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Kiddie rides resurrected at North Tonawanda’s Herschell Carrousel Museum

NORTH TONAWANDA – Many area residents remember begging their parents to stop at Page’s Whistle Pig Restaurant for a chance to go around on the kiddie rides, but after Page’s closed in the Town of Niagara, the kiddie rides became a distant memory.

Now, after years of planning, fundraising, and painstaking restoration, they’re back and even better than before at Herschell Carrousel Museum’s “Kiddieland Testing Park,” which will open with a ribbon-cutting at noon Saturday at the museum, 180 Thompson St.

“We’re ecstatic. It’s beyond anything we ever dreamed we could do,” said Rae Proefrock, director of the museum. “It’s absolutely beautiful.”

She said the project has grown since it was first proposed in 2009. Approximately $350,000 was spent to make the dream a reality.

“We originally anticipated having four concrete pads to put the rides up on, which meant we would have had to have taken everything down every year and store it and put it back up – so I just kept looking for grants to make permanent structures for these rides,” Proefrock said.

She said three of the four rides that will be part of Kiddieland – the pony cart ride, the kiddie helicopter and kiddie boat ride – were at Page’s Restaurant. A fourth ride, a kiddie car and fire truck ride, was donated by Sam Hummel of North Carolina.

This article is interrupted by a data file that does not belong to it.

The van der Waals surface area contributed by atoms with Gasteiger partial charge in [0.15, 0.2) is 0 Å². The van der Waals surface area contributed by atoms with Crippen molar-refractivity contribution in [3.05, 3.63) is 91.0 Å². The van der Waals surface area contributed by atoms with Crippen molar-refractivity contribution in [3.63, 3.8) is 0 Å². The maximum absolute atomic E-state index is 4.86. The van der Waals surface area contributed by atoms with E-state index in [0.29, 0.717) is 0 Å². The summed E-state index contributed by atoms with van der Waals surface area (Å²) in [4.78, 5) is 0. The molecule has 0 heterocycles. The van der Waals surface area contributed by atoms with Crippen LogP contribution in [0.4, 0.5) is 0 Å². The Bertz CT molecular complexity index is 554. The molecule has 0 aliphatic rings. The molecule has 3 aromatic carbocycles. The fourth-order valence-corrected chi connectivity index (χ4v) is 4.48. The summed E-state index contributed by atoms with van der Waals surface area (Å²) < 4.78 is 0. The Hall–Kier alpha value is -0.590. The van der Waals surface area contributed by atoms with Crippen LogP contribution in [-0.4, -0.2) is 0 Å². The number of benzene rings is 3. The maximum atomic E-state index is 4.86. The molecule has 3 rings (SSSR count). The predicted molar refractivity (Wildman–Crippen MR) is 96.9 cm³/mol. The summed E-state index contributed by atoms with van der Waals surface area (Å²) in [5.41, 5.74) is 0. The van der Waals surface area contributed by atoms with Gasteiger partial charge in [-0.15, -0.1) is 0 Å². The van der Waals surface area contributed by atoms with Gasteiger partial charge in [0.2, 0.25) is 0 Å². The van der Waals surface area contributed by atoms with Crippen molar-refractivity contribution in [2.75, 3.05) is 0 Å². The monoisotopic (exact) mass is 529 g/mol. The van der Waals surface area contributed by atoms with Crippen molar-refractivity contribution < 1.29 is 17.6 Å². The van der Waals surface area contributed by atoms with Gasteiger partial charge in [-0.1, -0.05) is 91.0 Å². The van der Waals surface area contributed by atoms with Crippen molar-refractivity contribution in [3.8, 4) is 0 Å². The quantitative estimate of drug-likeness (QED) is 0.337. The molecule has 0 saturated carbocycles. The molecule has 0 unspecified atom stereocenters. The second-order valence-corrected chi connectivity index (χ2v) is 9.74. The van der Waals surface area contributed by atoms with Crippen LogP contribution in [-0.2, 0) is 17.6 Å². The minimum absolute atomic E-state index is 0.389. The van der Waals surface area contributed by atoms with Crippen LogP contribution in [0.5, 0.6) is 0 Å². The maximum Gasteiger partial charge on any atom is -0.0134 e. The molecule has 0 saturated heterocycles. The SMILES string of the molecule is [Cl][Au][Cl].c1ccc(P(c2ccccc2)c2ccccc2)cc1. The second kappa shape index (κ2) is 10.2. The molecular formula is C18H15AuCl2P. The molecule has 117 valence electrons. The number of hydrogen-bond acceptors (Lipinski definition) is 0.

“Multiple generations of Western New Yorkers grew up riding those rides,” Proefrock said. “So there’s even more of an attachment to them.”

But the rides also have historic value for the museum. The Allan Herschell Factory, best known for manufacturing carrousels, made the rides.

Proefrock said the museum had contacted owner Peter Page several times to inquire about the rides and was able to purchase all three after Page retired.

She said they needed a lot of work, but now have been totally restored.

“They look brand new,” she said. “It was amazing. I think we counted nearly 100 people who had something to do with this.”

Carruba Collision, of Buffalo, was one of the businesses that helped, donating 300 man-hours to sand blast, prime and paint the six antique boats in the kiddie boat ride, then pin stripe and apply special Herschell Carrousel graphics.

“We are proud to donate our services and support this wonderful organization and help preserve a unique part of not only the great history of the Niagara Frontier Region, but also an important part of American history and culture,” said Carruba Collision President Joe Carruba.

Proefrock said, “We hope people will see rides, that even though they look brand-new, they are very old rides and there’s a history to them.”

She said they are calling the area “Kiddieland Testing Park” because in the past the company would often invite neighborhood children in to test the rides before they were shipped off.

“So we basically are going to ask children to be the ‘testers’ for these rides.”

Kiddieland will be in operation from noon to 4 p.m. Saturday, Sunday and Monday over Labor Day weekend and then and each Saturday and Sunday through mid-October, weather permitting. Admission to the museum is $6 for adults, $5 for seniors and $3 for children, ages 2 to 16, which includes a ride token that can be used on any one of the Kiddieland rides, the 1916 Special carrousel or the 1940s kiddie carrousel. Additional ride tokens can also be purchased for 50 cents.


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